In New York, visitation for the non-custodial parent is deemed a privilege,
and only in the most egregious of situations will visitation be denied
or limited. As with awards of custody, the court is free to fashion a
visitation schedule based upon the best interests of the child after a
consideration of an innumerable set of factors.
Nevertheless, the court is vested with sufficient authority to impose conditions
upon visitation to ensure the continued safety and well-being of the child.
These conditions include - but are not limited to - restricting the location,
hours, and presence of third parties.
However, the courts are generally sensitive to efforts by a custodial parent
to alienate the affections of their children towards the non-custodial
parent. As with custodial interference, any perceived interference with
a non-custodial parent's visitation privileges may serve as grounds
for a change of custody, although this is only reserved for the most flagrant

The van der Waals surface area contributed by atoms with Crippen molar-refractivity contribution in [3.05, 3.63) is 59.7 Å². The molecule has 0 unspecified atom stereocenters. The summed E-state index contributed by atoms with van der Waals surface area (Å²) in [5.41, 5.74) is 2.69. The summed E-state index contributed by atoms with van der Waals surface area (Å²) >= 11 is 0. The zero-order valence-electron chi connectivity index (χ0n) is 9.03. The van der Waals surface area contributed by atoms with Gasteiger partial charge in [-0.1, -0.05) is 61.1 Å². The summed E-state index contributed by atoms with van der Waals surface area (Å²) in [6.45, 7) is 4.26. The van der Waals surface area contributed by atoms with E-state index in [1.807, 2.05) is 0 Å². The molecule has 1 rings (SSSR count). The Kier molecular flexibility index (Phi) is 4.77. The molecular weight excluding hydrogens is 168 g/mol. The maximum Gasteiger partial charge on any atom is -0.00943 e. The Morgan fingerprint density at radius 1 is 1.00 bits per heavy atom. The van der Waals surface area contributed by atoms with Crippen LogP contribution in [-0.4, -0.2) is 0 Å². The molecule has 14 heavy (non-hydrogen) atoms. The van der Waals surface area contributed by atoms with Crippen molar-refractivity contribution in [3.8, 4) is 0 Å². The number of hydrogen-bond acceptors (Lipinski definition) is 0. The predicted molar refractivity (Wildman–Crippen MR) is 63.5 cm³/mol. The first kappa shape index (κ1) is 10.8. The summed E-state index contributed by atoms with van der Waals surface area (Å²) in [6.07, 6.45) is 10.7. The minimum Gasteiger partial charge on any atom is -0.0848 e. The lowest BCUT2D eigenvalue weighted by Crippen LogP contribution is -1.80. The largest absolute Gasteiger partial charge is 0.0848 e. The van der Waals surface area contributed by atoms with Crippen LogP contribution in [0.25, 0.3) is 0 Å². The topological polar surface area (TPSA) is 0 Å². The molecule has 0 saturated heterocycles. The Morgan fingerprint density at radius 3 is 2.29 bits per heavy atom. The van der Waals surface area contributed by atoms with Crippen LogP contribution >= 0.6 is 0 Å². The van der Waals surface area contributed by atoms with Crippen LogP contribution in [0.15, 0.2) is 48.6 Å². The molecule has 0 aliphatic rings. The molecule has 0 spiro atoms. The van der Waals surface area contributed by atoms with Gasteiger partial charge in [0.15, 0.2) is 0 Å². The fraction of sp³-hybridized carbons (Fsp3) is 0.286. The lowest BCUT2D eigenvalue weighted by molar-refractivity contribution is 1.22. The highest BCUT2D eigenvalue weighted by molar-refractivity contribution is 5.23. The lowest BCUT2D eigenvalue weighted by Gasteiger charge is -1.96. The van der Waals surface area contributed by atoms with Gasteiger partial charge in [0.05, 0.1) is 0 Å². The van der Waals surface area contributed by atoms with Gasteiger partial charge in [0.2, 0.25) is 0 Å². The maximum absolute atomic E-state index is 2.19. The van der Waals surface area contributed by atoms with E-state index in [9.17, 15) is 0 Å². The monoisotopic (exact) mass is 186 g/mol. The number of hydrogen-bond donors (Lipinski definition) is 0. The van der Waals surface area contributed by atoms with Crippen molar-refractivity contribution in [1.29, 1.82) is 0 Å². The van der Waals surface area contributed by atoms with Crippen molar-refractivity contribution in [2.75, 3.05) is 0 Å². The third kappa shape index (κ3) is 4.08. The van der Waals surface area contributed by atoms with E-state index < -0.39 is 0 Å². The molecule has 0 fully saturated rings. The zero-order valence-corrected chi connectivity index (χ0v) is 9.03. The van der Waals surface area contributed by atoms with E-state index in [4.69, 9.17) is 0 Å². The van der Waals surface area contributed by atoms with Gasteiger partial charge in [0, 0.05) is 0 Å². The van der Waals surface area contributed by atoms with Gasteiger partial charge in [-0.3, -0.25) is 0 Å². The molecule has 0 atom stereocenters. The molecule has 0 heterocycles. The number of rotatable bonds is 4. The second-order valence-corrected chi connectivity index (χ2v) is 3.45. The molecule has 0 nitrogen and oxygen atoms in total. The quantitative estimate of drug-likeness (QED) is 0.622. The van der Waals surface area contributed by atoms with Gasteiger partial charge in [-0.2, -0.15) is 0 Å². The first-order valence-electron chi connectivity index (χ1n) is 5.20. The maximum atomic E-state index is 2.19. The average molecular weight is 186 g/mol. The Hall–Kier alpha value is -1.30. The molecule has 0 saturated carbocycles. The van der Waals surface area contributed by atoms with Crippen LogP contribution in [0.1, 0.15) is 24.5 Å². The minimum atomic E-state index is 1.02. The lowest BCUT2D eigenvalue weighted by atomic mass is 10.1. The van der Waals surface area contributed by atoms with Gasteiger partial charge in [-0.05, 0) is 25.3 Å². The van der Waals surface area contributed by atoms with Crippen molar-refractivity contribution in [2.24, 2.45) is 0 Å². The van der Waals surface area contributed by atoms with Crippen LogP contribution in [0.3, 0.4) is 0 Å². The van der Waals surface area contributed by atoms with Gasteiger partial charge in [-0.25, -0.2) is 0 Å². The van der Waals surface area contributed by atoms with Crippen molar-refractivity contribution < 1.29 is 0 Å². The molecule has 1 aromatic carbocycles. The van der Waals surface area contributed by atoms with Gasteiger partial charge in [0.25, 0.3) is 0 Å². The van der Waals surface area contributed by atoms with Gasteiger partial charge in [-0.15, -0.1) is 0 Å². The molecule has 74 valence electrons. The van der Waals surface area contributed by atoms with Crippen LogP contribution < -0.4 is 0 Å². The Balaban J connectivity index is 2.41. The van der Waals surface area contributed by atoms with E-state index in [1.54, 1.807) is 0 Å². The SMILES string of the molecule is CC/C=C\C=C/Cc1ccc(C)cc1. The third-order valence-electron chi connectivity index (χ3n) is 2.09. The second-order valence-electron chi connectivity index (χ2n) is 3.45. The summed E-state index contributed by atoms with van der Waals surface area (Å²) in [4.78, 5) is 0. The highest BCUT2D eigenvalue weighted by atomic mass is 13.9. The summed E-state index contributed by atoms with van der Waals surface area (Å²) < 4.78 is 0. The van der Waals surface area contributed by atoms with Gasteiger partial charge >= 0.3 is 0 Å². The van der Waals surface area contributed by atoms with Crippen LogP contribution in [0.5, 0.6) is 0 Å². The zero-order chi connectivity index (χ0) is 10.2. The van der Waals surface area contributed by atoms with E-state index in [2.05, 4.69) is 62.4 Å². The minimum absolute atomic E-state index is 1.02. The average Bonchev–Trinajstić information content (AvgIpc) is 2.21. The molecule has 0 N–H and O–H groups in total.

It should also be noted that a non-custodial parent's duty to pay child
support is independent of his or her visitation privileges. Simply put,
the non-custodial parent's failure to pay child support is not grounds,
in and of itself, to deny his or her visitation. By the same token, a
custodial parent's denial or interference with the non-custodial parent's
visitation does not relieve the non-custodial parent of the support obligation.
However, Domestic Relations Law section 241 permits a suspension of the
support obligation under certain circumstances, but in no instance without
making proper application.